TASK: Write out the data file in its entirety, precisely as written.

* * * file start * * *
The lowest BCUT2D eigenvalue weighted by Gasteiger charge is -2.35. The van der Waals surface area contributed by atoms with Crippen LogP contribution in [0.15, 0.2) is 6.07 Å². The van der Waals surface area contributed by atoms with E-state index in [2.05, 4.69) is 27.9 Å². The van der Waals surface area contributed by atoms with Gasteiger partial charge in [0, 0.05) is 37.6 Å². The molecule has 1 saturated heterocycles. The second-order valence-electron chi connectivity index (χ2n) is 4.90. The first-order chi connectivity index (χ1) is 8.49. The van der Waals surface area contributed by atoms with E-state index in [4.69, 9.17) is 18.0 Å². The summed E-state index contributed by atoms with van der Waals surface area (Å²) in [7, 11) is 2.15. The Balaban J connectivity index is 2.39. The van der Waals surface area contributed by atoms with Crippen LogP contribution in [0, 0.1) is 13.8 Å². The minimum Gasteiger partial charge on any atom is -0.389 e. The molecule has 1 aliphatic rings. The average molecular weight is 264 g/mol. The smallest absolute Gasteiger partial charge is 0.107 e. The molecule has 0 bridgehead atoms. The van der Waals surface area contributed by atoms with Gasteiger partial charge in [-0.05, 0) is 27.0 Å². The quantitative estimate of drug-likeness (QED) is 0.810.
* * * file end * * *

The lowest BCUT2D eigenvalue weighted by Gasteiger charge is -2.35. The van der Waals surface area contributed by atoms with Crippen LogP contribution in [0.15, 0.2) is 6.07 Å². The van der Waals surface area contributed by atoms with E-state index in [2.05, 4.69) is 27.9 Å². The van der Waals surface area contributed by atoms with Gasteiger partial charge in [0, 0.05) is 37.6 Å². The molecule has 1 saturated heterocycles. The second-order valence-electron chi connectivity index (χ2n) is 4.90. The first-order chi connectivity index (χ1) is 8.49. The van der Waals surface area contributed by atoms with E-state index in [4.69, 9.17) is 18.0 Å². The summed E-state index contributed by atoms with van der Waals surface area (Å²) in [7, 11) is 2.15. The Balaban J connectivity index is 2.39. The van der Waals surface area contributed by atoms with Crippen LogP contribution in [0, 0.1) is 13.8 Å². The minimum Gasteiger partial charge on any atom is -0.389 e. The molecule has 1 aliphatic rings. The average molecular weight is 264 g/mol. The smallest absolute Gasteiger partial charge is 0.107 e. The molecule has 0 bridgehead atoms. The van der Waals surface area contributed by atoms with Gasteiger partial charge in [-0.05, 0) is 27.0 Å². The quantitative estimate of drug-likeness (QED) is 0.810.